Heart of Darkness

by: Joseph Conrad

Part 2 (continued)

This section contains many instances of contradictory language, reflecting Marlow’s difficult and uncomfortable position. The steamer, for example, “tears slowly along” the riverbank: “to tear” usually indicates great speed or haste, but the oxymoronic addition of “slowly” immediately strips the phrase of any discernible meaning and makes it ridiculous. Marlow’s companions aboard the steamer prove equally paradoxical. The “pilgrims” are rough and violent men. The “cannibals,” on the other hand, conduct themselves with quiet dignity: although they are malnourished, they perform their jobs without complaint. Indeed, they even show flashes of humor, as when their leader teases Marlow by saying that they would like to eat the owners of the voices they hear coming from the shore. The combination of humane cannibals and bloodthirsty pilgrims, all overseen by a manager who manages clandestinely rather than openly, creates an atmosphere of the surreal and the absurd. Thus, it is not surprising when the ship is attacked by Stone Age weaponry (arrows and spears), and it is equally appropriate that the attack is not repelled with bullets but by manipulating the superstitions and fears of those ashore—simply by blowing the steamer’s whistle. The primitive weapons used by both sides in the attack reinforce Marlow’s notion that the trip up the river is a trip back in time. Marlow’s response to the helmsman’s death reflects the general atmosphere of contradiction and absurdity: rather than immediately mourning his right-hand man, Marlow changes his socks and shoes.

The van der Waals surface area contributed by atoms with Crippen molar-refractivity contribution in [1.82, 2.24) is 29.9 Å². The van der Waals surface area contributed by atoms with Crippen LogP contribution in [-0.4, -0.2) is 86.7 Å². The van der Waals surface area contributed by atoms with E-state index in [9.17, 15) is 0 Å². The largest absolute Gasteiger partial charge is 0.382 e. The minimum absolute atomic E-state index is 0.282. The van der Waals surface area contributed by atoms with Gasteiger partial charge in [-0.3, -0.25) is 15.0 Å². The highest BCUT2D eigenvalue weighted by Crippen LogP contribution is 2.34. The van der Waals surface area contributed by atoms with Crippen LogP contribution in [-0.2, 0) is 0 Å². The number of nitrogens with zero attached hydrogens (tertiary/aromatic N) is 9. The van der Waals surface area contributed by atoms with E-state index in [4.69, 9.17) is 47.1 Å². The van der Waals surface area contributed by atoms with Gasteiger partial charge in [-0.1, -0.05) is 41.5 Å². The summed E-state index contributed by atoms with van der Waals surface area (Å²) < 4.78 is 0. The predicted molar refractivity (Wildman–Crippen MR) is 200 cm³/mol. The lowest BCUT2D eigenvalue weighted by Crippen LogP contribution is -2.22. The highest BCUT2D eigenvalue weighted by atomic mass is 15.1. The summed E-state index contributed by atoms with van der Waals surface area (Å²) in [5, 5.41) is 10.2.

In the meantime, tension continues to build as Marlow draws nearer to Kurtz. After the attack, Marlow speculates that Kurtz may be dead, but the strange message and the book full of notes left with the firewood suggest otherwise. Marlow does not need to be told to “hurry up”: his eagerness to meet Kurtz draws him onward. To meet Kurtz will be to create a coherent whole in a world sorely lacking in such things; by matching the man with his voice, Marlow hopes to come to an understanding about what happens to men in places like the Congo.